That’s led to some action.

In January, Blumenthal introduced the Gambling Addiction Recovery and Treatment (GRIT) Act, which aims to stop sports betting companies from targeting problem gamblers and set aside federal funds to study and treat gambling addiction.

“Any high-profile instance of gambling addiction serves as an urgent reminder, and warning sign, of the problems that come with gambling,” Blumenthal said in an emailed response. “But more concerning to me is the silent epidemic of addiction that is hitting everyday Americans, especially young people, harder and harder as gambling becomes more prevalent in our society.”

Blumenthal said there is an urgent need to invest in treatment programs “before the problem balloons even more.”

“Gambling companies must recognize their responsibility in safeguarding bettors from addiction,” the senator said.

With so much attention focused on the Ohtani sports betting scandal, Keith Whyte, executive director of the National Council on Problem Gambling, said that “the opportunity is ripe for passing a smart bill like the GRIT Act.”

“There has never been more bipartisan interest on the Hill to do something about sports betting,” Whyte said.

The American Gaming Association opposes the GRIT Act, the group’s point person for governmental relations, Chris Cylke, said in a statement, but added that it was ready to work with Blumenthal and other lawmakers to “combat illegal gambling and address problem gambling in ways that do not further enshrine bad tax police and give criminals a leg up.”

The U.S. Supreme Court struck down the federal statute that restricted regulated sports betting mostly to Nevada six years ago. Since then, legal betting markets have emerged in 37 states, as well as the District of Columbia and Puerto Rico, and the industry has taken more than $337 million in bets.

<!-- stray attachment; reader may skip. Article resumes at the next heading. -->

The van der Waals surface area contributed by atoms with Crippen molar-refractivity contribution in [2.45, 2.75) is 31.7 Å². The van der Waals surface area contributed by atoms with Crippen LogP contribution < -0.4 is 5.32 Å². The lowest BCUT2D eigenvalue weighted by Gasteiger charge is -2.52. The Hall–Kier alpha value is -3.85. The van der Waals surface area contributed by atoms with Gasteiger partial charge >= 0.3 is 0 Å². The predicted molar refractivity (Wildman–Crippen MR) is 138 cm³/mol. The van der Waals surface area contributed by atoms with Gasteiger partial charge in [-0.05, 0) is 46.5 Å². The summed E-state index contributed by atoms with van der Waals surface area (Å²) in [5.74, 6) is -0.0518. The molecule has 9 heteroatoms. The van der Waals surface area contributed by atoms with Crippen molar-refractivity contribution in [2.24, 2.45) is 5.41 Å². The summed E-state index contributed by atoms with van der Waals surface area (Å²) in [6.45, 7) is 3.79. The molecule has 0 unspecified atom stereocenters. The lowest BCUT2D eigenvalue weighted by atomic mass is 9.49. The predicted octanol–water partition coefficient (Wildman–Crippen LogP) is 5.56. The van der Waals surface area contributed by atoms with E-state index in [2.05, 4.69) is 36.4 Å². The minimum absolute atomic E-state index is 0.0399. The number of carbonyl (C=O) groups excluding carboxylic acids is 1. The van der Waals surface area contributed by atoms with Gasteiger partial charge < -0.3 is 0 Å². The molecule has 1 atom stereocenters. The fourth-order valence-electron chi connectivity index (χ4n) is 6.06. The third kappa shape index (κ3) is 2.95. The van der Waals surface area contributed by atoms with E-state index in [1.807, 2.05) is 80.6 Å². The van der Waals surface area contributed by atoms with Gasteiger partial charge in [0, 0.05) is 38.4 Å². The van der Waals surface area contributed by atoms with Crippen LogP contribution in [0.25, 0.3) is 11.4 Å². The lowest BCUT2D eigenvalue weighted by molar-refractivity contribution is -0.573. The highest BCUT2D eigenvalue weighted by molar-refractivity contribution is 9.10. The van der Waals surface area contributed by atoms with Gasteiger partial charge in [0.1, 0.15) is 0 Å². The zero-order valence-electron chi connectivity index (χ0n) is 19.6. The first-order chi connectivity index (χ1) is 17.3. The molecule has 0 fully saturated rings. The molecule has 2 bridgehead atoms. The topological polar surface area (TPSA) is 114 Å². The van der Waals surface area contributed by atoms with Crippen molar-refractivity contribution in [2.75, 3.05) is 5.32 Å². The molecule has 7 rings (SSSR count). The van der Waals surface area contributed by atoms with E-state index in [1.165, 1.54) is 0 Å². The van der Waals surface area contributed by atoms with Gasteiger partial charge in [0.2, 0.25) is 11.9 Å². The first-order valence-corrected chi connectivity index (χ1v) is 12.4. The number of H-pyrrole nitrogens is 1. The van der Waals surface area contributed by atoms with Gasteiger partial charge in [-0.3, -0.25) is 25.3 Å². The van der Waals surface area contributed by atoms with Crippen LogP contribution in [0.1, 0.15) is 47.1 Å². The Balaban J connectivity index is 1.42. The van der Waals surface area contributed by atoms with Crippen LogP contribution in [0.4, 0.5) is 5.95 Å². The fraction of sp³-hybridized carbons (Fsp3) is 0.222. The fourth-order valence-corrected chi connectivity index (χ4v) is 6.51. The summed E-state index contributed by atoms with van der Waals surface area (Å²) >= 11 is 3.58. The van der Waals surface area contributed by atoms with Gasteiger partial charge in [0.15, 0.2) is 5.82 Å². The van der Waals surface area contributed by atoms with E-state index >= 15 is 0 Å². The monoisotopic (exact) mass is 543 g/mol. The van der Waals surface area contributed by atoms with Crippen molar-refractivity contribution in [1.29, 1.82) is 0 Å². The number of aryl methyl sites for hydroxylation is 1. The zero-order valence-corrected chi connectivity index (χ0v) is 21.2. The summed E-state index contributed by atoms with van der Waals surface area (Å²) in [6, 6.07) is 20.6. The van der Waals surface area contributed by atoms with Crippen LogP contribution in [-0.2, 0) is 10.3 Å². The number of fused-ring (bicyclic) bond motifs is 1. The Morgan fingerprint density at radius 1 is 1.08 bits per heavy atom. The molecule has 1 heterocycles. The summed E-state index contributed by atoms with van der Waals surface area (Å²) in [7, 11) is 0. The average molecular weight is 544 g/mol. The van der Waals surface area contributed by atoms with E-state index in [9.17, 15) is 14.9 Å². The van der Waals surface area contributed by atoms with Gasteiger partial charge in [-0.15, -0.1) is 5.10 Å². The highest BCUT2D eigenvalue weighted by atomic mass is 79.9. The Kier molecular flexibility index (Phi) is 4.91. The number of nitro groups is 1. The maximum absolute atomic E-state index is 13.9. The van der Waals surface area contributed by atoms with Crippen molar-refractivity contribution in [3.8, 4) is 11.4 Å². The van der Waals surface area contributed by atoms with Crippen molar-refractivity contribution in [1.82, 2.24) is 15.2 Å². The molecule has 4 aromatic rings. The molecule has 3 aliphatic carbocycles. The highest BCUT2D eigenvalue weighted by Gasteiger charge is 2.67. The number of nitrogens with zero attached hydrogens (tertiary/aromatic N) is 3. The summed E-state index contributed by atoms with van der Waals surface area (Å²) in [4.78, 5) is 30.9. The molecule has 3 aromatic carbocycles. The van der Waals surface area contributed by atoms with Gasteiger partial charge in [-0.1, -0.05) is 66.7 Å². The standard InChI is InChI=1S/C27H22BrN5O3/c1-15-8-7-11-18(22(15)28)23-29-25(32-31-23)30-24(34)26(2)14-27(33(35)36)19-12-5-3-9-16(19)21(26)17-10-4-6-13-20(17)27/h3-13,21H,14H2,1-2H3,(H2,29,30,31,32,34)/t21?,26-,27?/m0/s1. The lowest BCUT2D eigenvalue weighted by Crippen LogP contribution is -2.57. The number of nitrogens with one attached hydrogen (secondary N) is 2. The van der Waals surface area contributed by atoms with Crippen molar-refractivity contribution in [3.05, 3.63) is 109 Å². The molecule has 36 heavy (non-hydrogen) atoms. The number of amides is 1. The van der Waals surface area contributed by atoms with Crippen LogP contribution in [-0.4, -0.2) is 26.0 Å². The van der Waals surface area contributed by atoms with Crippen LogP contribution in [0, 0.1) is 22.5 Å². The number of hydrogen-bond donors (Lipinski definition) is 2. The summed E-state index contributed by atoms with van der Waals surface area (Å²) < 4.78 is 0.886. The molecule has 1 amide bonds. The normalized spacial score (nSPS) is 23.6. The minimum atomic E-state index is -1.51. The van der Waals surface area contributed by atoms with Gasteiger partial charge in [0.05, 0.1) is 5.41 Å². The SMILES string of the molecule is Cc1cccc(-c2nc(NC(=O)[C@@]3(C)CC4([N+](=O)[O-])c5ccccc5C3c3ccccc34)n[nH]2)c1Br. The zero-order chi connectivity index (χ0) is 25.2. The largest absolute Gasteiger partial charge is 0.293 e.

Tonko has said the sports betting industry has been operating since 2018 in “a Wild West, largely unregulated environment.”

DeBaun disagreed.

“The legal sports betting industry is one of the most highly regulated industries in America and we’re proud of how we meet and exceed those standards to protect consumers,” DeBaun said in a statement. “This includes oversight from 5,000 regulators nationwide who establish and enforce robust frameworks that protect players and support competition.”

Still, industry critics like blogger Ben Krauss wrote that the sports betting industry makes it too easy for bettors to lose their shirts.

Some states have reported a rise in calls to their gambling addiction hotlines, most notably Florida.

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